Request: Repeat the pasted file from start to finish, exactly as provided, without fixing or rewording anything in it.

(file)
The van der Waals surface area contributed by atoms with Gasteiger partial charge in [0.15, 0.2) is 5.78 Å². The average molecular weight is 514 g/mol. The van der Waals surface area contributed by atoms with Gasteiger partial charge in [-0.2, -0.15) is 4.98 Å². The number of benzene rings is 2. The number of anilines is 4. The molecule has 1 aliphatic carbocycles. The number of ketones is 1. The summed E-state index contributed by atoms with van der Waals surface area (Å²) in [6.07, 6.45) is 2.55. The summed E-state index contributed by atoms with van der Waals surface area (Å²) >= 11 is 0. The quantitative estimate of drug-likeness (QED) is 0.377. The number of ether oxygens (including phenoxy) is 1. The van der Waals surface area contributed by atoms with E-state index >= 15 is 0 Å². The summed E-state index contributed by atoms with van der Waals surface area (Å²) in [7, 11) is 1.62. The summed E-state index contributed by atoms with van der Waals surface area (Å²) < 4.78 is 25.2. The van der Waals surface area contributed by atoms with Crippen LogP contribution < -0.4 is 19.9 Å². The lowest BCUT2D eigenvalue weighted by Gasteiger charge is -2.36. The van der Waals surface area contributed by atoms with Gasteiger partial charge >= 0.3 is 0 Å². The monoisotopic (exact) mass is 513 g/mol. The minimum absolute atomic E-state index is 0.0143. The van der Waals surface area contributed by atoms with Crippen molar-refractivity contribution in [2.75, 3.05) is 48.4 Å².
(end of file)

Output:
The van der Waals surface area contributed by atoms with Gasteiger partial charge in [0.15, 0.2) is 5.78 Å². The average molecular weight is 514 g/mol. The van der Waals surface area contributed by atoms with Gasteiger partial charge in [-0.2, -0.15) is 4.98 Å². The number of benzene rings is 2. The number of anilines is 4. The molecule has 1 aliphatic carbocycles. The number of ketones is 1. The summed E-state index contributed by atoms with van der Waals surface area (Å²) in [6.07, 6.45) is 2.55. The summed E-state index contributed by atoms with van der Waals surface area (Å²) >= 11 is 0. The quantitative estimate of drug-likeness (QED) is 0.377. The number of ether oxygens (including phenoxy) is 1. The van der Waals surface area contributed by atoms with E-state index >= 15 is 0 Å². The summed E-state index contributed by atoms with van der Waals surface area (Å²) in [7, 11) is 1.62. The summed E-state index contributed by atoms with van der Waals surface area (Å²) < 4.78 is 25.2. The van der Waals surface area contributed by atoms with Crippen LogP contribution < -0.4 is 19.9 Å². The lowest BCUT2D eigenvalue weighted by Gasteiger charge is -2.36. The van der Waals surface area contributed by atoms with Gasteiger partial charge >= 0.3 is 0 Å². The monoisotopic (exact) mass is 513 g/mol. The minimum absolute atomic E-state index is 0.0143. The van der Waals surface area contributed by atoms with Crippen molar-refractivity contribution in [2.75, 3.05) is 48.4 Å².